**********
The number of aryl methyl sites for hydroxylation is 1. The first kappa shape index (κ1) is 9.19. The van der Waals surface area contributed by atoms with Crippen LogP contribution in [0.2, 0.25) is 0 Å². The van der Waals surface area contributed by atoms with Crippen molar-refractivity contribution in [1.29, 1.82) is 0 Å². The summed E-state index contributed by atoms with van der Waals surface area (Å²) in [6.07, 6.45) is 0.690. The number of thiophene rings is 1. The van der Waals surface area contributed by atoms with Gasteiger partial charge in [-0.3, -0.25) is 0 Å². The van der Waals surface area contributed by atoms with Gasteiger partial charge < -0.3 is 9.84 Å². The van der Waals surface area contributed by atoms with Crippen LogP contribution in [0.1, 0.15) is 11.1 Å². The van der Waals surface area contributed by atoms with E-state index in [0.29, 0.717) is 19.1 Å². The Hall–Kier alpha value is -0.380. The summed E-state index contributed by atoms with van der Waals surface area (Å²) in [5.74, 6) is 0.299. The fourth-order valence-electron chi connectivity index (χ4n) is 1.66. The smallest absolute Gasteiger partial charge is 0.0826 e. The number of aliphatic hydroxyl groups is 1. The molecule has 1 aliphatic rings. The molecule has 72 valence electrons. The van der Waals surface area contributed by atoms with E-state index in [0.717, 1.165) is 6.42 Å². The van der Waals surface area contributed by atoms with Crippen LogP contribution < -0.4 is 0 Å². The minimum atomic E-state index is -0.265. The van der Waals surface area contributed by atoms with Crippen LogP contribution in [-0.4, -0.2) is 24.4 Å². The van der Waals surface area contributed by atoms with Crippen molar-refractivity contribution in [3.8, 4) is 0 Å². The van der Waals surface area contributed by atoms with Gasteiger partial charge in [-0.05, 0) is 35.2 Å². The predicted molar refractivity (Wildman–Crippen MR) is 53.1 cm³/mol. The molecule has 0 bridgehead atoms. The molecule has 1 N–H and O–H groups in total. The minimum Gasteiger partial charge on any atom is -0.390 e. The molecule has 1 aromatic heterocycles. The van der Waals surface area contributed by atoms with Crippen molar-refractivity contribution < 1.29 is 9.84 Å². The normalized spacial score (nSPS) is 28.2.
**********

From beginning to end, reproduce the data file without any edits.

The number of aryl methyl sites for hydroxylation is 1. The first kappa shape index (κ1) is 9.19. The van der Waals surface area contributed by atoms with Crippen LogP contribution in [0.2, 0.25) is 0 Å². The van der Waals surface area contributed by atoms with Crippen molar-refractivity contribution in [1.29, 1.82) is 0 Å². The summed E-state index contributed by atoms with van der Waals surface area (Å²) in [6.07, 6.45) is 0.690. The number of thiophene rings is 1. The van der Waals surface area contributed by atoms with Gasteiger partial charge in [-0.3, -0.25) is 0 Å². The van der Waals surface area contributed by atoms with Gasteiger partial charge < -0.3 is 9.84 Å². The van der Waals surface area contributed by atoms with Crippen LogP contribution in [0.1, 0.15) is 11.1 Å². The van der Waals surface area contributed by atoms with E-state index in [0.29, 0.717) is 19.1 Å². The Hall–Kier alpha value is -0.380. The summed E-state index contributed by atoms with van der Waals surface area (Å²) in [5.74, 6) is 0.299. The fourth-order valence-electron chi connectivity index (χ4n) is 1.66. The smallest absolute Gasteiger partial charge is 0.0826 e. The number of aliphatic hydroxyl groups is 1. The molecule has 1 aliphatic rings. The molecule has 72 valence electrons. The van der Waals surface area contributed by atoms with E-state index in [0.717, 1.165) is 6.42 Å². The van der Waals surface area contributed by atoms with Crippen LogP contribution < -0.4 is 0 Å². The minimum atomic E-state index is -0.265. The van der Waals surface area contributed by atoms with Crippen LogP contribution in [-0.4, -0.2) is 24.4 Å². The van der Waals surface area contributed by atoms with Crippen molar-refractivity contribution in [3.8, 4) is 0 Å². The van der Waals surface area contributed by atoms with Gasteiger partial charge in [-0.05, 0) is 35.2 Å². The predicted molar refractivity (Wildman–Crippen MR) is 53.1 cm³/mol. The molecule has 0 bridgehead atoms. The molecule has 1 N–H and O–H groups in total. The minimum Gasteiger partial charge on any atom is -0.390 e. The molecule has 1 aromatic heterocycles. The van der Waals surface area contributed by atoms with Crippen molar-refractivity contribution < 1.29 is 9.84 Å². The normalized spacial score (nSPS) is 28.2.